I no longer work there, and this incident was one of the accumulating factors that made me decide to get out of there.
posted by zadcat at 11:57 PM on June 12, 2010

Back when I was still married, I spent some time discussing my wife switching to a wallet for day to day things, with a purse for special occasions.

The point was finally made for me in a rather unpleasant way.

Someone entered the produce department area in the grocery store she worked in, rummaged around underneath the main counter until they found her purse, and removed the shared checkbook within.

We got a call three days later from the local P.D. who found it, minus four checks, lying on the literal doorsteps of the courthouse.
posted by Samizdata at 4:37 AM on June 13, 2010

Where I work, there is/has been only minor lunch theft from the communal fridge. The response to people who care if their lunch is stolen - don't put it in the fridge. Also, a few years ago, someone was selling candy bars for his son's church group. Had an envelope set up where people could leave a dollar. Someone stole the money once - about $30. It must have been an "inside job", because we're behind a DoD cypher locked door.

Live and learn. But don't fear for your safety.
posted by ObscureReferenceMan at 10:56 AM on June 16, 2010

Mod note: From the OP:
Thank you all for your thoughtful replies. From what you've said, I'll conclude that the theft was about stealing, and that there's nothing more to it than that.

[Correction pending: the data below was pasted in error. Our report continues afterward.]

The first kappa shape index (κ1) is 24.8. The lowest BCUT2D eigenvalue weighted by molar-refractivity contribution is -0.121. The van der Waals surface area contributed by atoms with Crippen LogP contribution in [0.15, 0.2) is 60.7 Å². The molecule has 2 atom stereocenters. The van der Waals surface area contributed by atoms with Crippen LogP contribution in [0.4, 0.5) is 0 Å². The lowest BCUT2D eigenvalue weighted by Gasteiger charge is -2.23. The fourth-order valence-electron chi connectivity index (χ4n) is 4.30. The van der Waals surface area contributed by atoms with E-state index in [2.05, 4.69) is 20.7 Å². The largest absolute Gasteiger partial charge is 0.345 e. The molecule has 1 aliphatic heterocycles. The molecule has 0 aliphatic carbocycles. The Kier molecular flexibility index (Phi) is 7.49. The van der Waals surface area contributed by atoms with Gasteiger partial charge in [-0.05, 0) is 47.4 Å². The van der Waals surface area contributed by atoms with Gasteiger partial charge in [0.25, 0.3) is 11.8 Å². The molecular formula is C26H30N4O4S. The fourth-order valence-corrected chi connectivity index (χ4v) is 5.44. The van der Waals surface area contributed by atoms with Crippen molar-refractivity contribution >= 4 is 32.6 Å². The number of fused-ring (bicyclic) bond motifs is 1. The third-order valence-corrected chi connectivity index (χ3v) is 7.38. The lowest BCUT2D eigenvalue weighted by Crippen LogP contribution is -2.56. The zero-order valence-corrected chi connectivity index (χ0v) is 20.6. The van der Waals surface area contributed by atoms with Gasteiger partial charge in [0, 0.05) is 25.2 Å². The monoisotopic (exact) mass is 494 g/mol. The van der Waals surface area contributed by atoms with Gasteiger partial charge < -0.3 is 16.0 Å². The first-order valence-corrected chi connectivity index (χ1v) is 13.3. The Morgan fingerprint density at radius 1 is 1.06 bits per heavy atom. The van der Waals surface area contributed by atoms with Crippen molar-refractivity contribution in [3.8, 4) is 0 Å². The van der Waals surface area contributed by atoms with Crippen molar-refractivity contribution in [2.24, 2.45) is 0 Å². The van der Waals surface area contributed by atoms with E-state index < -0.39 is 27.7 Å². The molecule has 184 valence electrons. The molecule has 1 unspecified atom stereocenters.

Which is not nice, but it could have been worse. What I was worried about was not violence, but other crimes such as I experienced at a previous workplace: not theft, but false witness (some of which was so bad that a defamation case was seriously considered). Although the ringleader didn't steal, he did strongly remind me of another, similar person I dealt with years before who did steal. So this made me wonder if the theft was an early warning sign that I could be faced with this or other nastiness again. I hope that makes sense.

What happened was, lost property called security, and security filed a theft report. Then on Friday the earrings turned up under my file drawer. So perhaps I did lose them (I still don't think so), but either way, they're back. So I feel okay about it, and your answers helped!
posted by jessamyn (staff) at 1:43 PM on June 20, 2010